Will I have to live with this all my life? Will it ever go away? Will I always feel like this? See the Answer

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You'll want to know about your options. Listen to college students living with Crohn's (this link takes you to the IBD U website).

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if people ask if it's contagious just say "oh i wouldn't be at school if it was"
Make sure you get your parents to email or call all of your teachers and school nurses to tell them about your problem, so whenever you have to go to the bathroom, your teachers will let you out. This will help.
Make sure all of your teachers, your principal, and the nurse, know of your condition. You should work something out where you don't get penalized for being late or missing school if you are sick.
If you are embarrassed to tell your friends, teachers or even the nurse about your disease, do what's comfortable for you. If you don't want to tell EVERYTHING to people, just tell some. Even just say that sometimes you get more tired than others. It's okay if you don't want to say too much, 'cause everyone feels that way. Just don't forget, you're not the only one who struggles through something, or has a secret!
Can't scribble notes as fast as you used to, thanks to low-energy or trouble focusing? Possible solutions might be tape recording the lectures, having a classmate takes notes for you, getting the teacher's lecture outline, or working from the teacher's presentation materials.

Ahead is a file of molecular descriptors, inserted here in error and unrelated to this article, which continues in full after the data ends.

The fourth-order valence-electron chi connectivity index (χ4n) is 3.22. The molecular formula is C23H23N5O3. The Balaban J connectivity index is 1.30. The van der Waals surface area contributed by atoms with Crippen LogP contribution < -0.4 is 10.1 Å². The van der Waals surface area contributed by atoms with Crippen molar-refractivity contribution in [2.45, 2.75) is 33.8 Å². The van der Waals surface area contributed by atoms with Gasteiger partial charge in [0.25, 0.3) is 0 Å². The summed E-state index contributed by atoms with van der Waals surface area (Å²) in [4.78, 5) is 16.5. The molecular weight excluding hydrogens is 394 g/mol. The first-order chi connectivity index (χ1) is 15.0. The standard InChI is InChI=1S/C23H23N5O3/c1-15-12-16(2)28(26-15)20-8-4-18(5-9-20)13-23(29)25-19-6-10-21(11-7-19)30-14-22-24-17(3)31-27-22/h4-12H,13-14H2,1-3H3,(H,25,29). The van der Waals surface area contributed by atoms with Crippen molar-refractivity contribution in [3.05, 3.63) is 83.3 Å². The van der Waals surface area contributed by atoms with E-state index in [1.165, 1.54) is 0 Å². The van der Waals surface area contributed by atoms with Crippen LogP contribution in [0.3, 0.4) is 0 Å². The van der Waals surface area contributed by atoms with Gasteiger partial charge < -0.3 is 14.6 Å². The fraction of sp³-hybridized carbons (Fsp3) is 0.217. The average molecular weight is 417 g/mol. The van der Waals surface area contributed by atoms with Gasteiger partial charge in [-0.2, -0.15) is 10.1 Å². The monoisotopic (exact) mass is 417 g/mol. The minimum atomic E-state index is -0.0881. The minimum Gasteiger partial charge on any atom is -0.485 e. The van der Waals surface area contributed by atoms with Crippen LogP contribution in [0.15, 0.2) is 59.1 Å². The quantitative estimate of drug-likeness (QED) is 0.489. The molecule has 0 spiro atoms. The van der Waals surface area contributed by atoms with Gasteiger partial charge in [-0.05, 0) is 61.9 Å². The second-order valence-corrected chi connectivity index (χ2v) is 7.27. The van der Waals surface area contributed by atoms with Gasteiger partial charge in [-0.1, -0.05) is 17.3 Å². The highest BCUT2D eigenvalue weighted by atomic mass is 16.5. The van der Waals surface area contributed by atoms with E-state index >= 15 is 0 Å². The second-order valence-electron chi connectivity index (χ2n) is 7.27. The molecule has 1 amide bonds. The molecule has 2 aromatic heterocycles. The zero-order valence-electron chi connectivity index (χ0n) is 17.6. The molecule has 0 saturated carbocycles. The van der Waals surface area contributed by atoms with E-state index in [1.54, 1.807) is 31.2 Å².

When timed tests are a problem, you and your teacher might explore other options such as untimed tests, take-home exams, or breaking the tests into smaller sections so they can be given separately.
As you'll probably find, school counselors do more than advise you on classes and college plans. They're trained to help students deal with problems and challenges of all kinds, and can often play peacemaker between you and your teachers or other students.
Be patient. Things won't go back to normal overnight. Don't push yourself to get caught up too quickly or to forget about the time you've been gone.
Get a letter from your doctor that explains each drug, dose, time it should be given, and potential side effects. If your medication schedule changes in any way, make sure the school has the updated info.
Work with the school staff to set up a system for getting medication that won't make you late for class or draw too much attention. For example, you can be appointed hall monitor for the time that you have to get meds, or the nurse can meet you somewhere between periods.